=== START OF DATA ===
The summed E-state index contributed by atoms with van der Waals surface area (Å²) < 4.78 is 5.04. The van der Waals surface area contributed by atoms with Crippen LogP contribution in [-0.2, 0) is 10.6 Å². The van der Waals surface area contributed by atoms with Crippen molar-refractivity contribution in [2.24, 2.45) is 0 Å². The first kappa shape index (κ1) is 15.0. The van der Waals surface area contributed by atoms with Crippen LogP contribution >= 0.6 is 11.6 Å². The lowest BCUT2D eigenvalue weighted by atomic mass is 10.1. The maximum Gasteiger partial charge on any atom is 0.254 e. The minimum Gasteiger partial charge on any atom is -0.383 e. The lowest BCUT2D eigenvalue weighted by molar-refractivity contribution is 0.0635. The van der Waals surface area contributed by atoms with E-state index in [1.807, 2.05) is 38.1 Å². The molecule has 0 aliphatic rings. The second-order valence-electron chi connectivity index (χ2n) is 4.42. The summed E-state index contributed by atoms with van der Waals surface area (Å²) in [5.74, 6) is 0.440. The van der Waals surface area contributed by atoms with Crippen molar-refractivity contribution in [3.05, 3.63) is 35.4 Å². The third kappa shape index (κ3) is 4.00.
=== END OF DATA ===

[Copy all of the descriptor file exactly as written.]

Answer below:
The summed E-state index contributed by atoms with van der Waals surface area (Å²) < 4.78 is 5.04. The van der Waals surface area contributed by atoms with Crippen LogP contribution in [-0.2, 0) is 10.6 Å². The van der Waals surface area contributed by atoms with Crippen molar-refractivity contribution in [2.24, 2.45) is 0 Å². The first kappa shape index (κ1) is 15.0. The van der Waals surface area contributed by atoms with Crippen LogP contribution >= 0.6 is 11.6 Å². The lowest BCUT2D eigenvalue weighted by atomic mass is 10.1. The maximum Gasteiger partial charge on any atom is 0.254 e. The minimum Gasteiger partial charge on any atom is -0.383 e. The lowest BCUT2D eigenvalue weighted by molar-refractivity contribution is 0.0635. The van der Waals surface area contributed by atoms with E-state index in [1.807, 2.05) is 38.1 Å². The molecule has 0 aliphatic rings. The second-order valence-electron chi connectivity index (χ2n) is 4.42. The summed E-state index contributed by atoms with van der Waals surface area (Å²) in [5.74, 6) is 0.440. The van der Waals surface area contributed by atoms with Crippen molar-refractivity contribution in [3.05, 3.63) is 35.4 Å². The third kappa shape index (κ3) is 4.00.